This camera is the smaller brother of the popular ASI290MM. It comes in a smaller, lighter body with a 1.25" form factor, with USB2.0 connection instead of USB3.0, but other than that it would be a very good alternative for those who don't necessarily need the highest framerate that comes with SUB3.0 cameras and want to save a little bit of cash for some other astronomy gadget. But that's not the only reason why you would want to go for this product as you will see from further description of the product...
Due to its high sensitivity sensor, when combined with a wide field guide scope this camera will offer a good guiding solution.
It's a small sensor, so it will make a very good planetary imager, plus it can be used for high magnification solar and lunar imaging when not used for guiding. It might even be successfully used for taking images or really small deep sky objects, just don't forget that this is a monochrome camera...
We'd also recommend to read the product description of the high end (USB3.0) version of this camera for further details and comparison of features to get an idea which one would suit you better.
ZWO's first mini camera, the ZWO ASI290MM Mini camera integrates a Sony IMX290 1/3″ sensor (5.6 mm x 3.2 mm). This camera offers 1936 x 1096 pixels resolution with 2.9 μm x 2.9 μm pixel size. It provides 12bit ADC and its QE peak is over 80%.
Sensor: 1/2.8″ CMOS IMX290/IMX291
Resolution: 2.1Mega Pixels 1936×1096
Pixel Size: 2.9µm
Exposure Range: 32µs-2000s
ST4 Guider Port: Yes
Focus Distance to Sensor: 8.5mm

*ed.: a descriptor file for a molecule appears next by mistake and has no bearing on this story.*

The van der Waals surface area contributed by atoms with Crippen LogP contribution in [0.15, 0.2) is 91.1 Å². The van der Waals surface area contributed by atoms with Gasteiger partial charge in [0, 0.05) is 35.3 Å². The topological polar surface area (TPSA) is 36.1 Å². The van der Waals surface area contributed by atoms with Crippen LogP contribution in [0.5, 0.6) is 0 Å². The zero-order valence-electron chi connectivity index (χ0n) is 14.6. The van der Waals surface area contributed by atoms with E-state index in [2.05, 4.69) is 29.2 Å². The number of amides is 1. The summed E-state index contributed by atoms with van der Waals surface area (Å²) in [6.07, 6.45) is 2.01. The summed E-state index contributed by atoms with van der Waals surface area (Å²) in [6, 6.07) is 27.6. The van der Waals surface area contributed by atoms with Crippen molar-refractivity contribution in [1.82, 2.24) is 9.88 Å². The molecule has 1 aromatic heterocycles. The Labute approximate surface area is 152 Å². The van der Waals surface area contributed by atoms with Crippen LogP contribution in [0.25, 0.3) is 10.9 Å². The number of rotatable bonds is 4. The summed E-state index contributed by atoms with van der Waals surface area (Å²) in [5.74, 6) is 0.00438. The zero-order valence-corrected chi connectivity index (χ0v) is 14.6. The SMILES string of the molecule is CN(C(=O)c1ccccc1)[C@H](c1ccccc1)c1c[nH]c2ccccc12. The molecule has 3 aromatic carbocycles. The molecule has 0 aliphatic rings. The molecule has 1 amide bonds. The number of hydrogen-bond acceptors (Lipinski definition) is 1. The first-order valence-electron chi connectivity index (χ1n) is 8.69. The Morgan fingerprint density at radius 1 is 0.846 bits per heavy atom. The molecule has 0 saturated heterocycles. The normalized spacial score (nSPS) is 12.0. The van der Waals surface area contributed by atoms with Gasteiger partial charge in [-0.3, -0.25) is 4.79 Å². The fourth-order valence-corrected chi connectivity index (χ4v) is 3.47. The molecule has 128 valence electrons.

Shutter Type: Rolling Shutter
Protect window: AR coated window
Operating System Compatibility: Mac, Windows, Linux
Bit rate: 12bit output(12bit ADC)
Adaptor:1.25″ / M28.5X0.6
Dimension: φ36mm X 61mm
Weight: 60g or 3.1 ounces (without lens)
Working Temperature: -5°C—45°C
Storage Temperature: -20°C—60°C
Working Relative Humidity: 20%—80%
Storage Relative Humidity: 20%—95%
USB2.0 MAX FPS
2X2Bin :968×548: 20.4
More resolutions can be user defined
The ASI290 Mini camera offers you very good performance for planetary imaging and guiding, plus it could be also use for some specific deep sky targets and high magnification lunar and solar work.
Low read noise, high dynamic range, QE peak above 80%, AR protective window and much more.
Sensitivity is the first thing we considered. It is very important to find a guide star. So for start, we were considering to use only a mono sensor to design our guide camera, because a mono sensor has much higher sensitivity than color ones. After that, we carefully compared the sensitivity of our sensors. At last, we decide to use 290 and 174 mono sensor. As we know, 290 and 174 mono sensors have about 80% peak QE, so these can detect more stars in the field of view. Also, we can shorten the exposure time in guiding that might make guiding more precise.